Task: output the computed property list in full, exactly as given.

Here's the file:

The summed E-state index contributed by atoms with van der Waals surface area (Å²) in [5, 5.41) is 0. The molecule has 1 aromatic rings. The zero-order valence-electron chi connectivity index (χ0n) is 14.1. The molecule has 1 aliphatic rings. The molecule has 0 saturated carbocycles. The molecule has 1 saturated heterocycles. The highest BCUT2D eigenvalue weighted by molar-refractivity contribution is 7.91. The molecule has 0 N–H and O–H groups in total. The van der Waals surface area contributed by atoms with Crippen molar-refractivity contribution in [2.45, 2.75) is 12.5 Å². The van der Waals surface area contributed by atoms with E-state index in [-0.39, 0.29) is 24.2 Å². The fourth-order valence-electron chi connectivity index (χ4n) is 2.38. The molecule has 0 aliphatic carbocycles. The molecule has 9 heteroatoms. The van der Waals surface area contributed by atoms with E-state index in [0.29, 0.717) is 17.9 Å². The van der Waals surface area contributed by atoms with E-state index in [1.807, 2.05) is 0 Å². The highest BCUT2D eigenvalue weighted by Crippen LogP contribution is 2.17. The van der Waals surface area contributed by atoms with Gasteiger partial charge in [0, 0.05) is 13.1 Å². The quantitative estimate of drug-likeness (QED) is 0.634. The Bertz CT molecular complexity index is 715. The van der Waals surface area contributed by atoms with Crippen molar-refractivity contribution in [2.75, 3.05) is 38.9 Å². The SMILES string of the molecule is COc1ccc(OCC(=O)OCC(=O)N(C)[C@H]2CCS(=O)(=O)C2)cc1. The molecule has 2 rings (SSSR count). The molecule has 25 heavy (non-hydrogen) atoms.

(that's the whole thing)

The summed E-state index contributed by atoms with van der Waals surface area (Å²) in [5, 5.41) is 0. The molecule has 1 aromatic rings. The zero-order valence-electron chi connectivity index (χ0n) is 14.1. The molecule has 1 aliphatic rings. The molecule has 0 saturated carbocycles. The molecule has 1 saturated heterocycles. The highest BCUT2D eigenvalue weighted by molar-refractivity contribution is 7.91. The molecule has 0 N–H and O–H groups in total. The van der Waals surface area contributed by atoms with Crippen molar-refractivity contribution in [2.45, 2.75) is 12.5 Å². The van der Waals surface area contributed by atoms with E-state index in [-0.39, 0.29) is 24.2 Å². The fourth-order valence-electron chi connectivity index (χ4n) is 2.38. The molecule has 0 aliphatic carbocycles. The molecule has 9 heteroatoms. The van der Waals surface area contributed by atoms with E-state index in [0.29, 0.717) is 17.9 Å². The van der Waals surface area contributed by atoms with E-state index in [1.807, 2.05) is 0 Å². The highest BCUT2D eigenvalue weighted by Crippen LogP contribution is 2.17. The van der Waals surface area contributed by atoms with Gasteiger partial charge in [0, 0.05) is 13.1 Å². The quantitative estimate of drug-likeness (QED) is 0.634. The Bertz CT molecular complexity index is 715. The van der Waals surface area contributed by atoms with Crippen molar-refractivity contribution in [2.75, 3.05) is 38.9 Å². The SMILES string of the molecule is COc1ccc(OCC(=O)OCC(=O)N(C)[C@H]2CCS(=O)(=O)C2)cc1. The molecule has 2 rings (SSSR count). The molecule has 25 heavy (non-hydrogen) atoms.